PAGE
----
A Christmas Tale With "No More Twist!"

December 16, 2019

A Christmas Tale With

I've had a copy of "The Tailor of Gloucester" (Written by Beatrix Potter in 1901) since my late teens we didn't read these lovely little books when we were children preferring to play outdoors then read indoors. I only picked up the book to read it last night and had a lovely time sitting next to a log burner reading Christmas tales.

(Given as a present from Potter to ten-year-old Freda Moore, the daughter of her former governess.)

Inside the books cover a dedication to Freda Moore.

 

Beatrix Potters tale was based on a real story involving a Tailor in Gloucester called John Prichard (1877–1934) John was commissioned to make a suite for the new Mayor of Gloucester and on a Saturday he left the suit cut out ready to start sewing on the following Monday morning but when he came in on the Monday the Suit was completely finished apart from a note attached saying "No more twist" to finish off a button hole. Of course it was his assistants who worked through the night and not tiny mice with nibble fingers, John was keen to encourage a fiction that fairies had done the work and the incident became a local legend. Beatrix heard about this story when staying with her cousin Caroline Hutton in Gloucestershire and was inspired to re-imagining the story for her young friend with mice not human assistants.

See the detail in the water colour you can even see individual stitches.

The Tailor of Gloucester what a delightful little book by Beatrix Potter. We've all been there "No more twist!" I don't know about you but when I'm running out of thread I work faster, as though to outrun it's running out, but for the Tailor of Gloucester this was more alarming.

The Story In Short.

An elderly Tailor in Gloucester sends his cat Simpkin to buy food and a twist of cherry coloured silk to complete a commissioned by the mayor for his wedding on Christmas morning. Whilst Simpkin is gone, the tailor finds mice the cat has imprisoned under teacups. The mice are released and scamper away, but turn back when they hear the Tailor taking in his sleep about the work to be completed.

When Simpkin returns and finds his mice gone, he hides the twist in a teapot in anger.

The tailor that night falls ill and is unable to complete the waistcoat in the deadline, but, upon returning to his shop on Christmas morning, he is surprised to find the waistcoat finished. The work has been done by the grateful mice. However, one buttonhole remains unfinished because there was "no more twist!"

Simpkin gives the tailor the twist to complete the work and the success of the waistcoat makes the tailor's fortune.

The book is based in the 18th century, a time if you had a fortune you could could be quite the Dandy. Beatrix Potter must of had an insight into a Tailors skills. Beatrix Potter went on study visits to the V&A Museum, (London, England) to sketch and see close up the details in the clothing from this time.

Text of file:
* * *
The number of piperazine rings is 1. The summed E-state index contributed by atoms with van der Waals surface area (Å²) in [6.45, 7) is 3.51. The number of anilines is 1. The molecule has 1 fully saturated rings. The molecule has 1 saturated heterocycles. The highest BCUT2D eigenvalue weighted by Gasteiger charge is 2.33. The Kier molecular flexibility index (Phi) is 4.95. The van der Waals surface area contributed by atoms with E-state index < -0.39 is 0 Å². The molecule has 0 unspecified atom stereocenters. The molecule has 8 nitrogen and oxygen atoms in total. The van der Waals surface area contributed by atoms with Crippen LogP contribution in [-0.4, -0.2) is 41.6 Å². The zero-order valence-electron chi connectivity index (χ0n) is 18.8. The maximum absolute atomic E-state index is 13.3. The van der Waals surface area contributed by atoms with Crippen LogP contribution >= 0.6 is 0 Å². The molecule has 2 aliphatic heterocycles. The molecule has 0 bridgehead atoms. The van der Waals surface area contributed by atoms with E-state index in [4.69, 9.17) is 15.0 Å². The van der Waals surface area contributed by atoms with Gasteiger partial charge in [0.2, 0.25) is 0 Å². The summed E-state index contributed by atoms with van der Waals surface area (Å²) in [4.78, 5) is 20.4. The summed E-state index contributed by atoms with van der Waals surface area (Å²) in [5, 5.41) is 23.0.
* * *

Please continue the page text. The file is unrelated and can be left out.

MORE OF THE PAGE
Detail from 1780 Man's suit, cream Silk Satin embroidered coat and waistcoat with brightly coloured embroidery worked in silk floss thread. Images taken on a field trip to The Fashion Museum of Bath in 2018.

This French Waistcoat (1790's) is stunning, white taffeta, embroidered with coloured silk floss depicting animals in a hunt and exotic plant and flowers. Part of the V&A collections.

Pattern courtesy of the Met Museum.

Shown here the pattern, painted out by an artist on Satin Silk and mounted on slate frames, each part is embroidered with Silk floss using Embroidery techniques like long and short and satin stitch.

Courtesy of, collection.cooperhewitt.org

Finished embroidered pattern before cutting out to make into the Waistcoat, sadly never made up and finished.

This amazing jacket was owned by Napolean Bonaparte, 1800 from the Chateau de Malmaison Costume Collection, this beautifully embroidered jacket was given by the city of Lyon to the first consul in 1800.

Potter gave a copy of the book to her Chelsea tailor who, in turn, displayed it to a representative of the trade journal, The Tailor & Cutter. The journal's review appeared on Christmas Eve 1903.

We think it is by far the prettiest story connected with tailoring we have ever read, and as it is full of that spirit of Peace on Earth, Goodwill to Men, we are not ashamed to confess that it brought the moisture to our eyes, as well as the smile to our face. It is got up in choicest style and illustrated by twenty-seven of the prettiest pictures it is possible to imagine.

I was myself a Tailoress assistant for many years and reading the book I found myself also nodding and smiling remembering the deadlines, working late and sometimes all-nighters. But always the best of fun and the best of company. I look back with happy memories.

 




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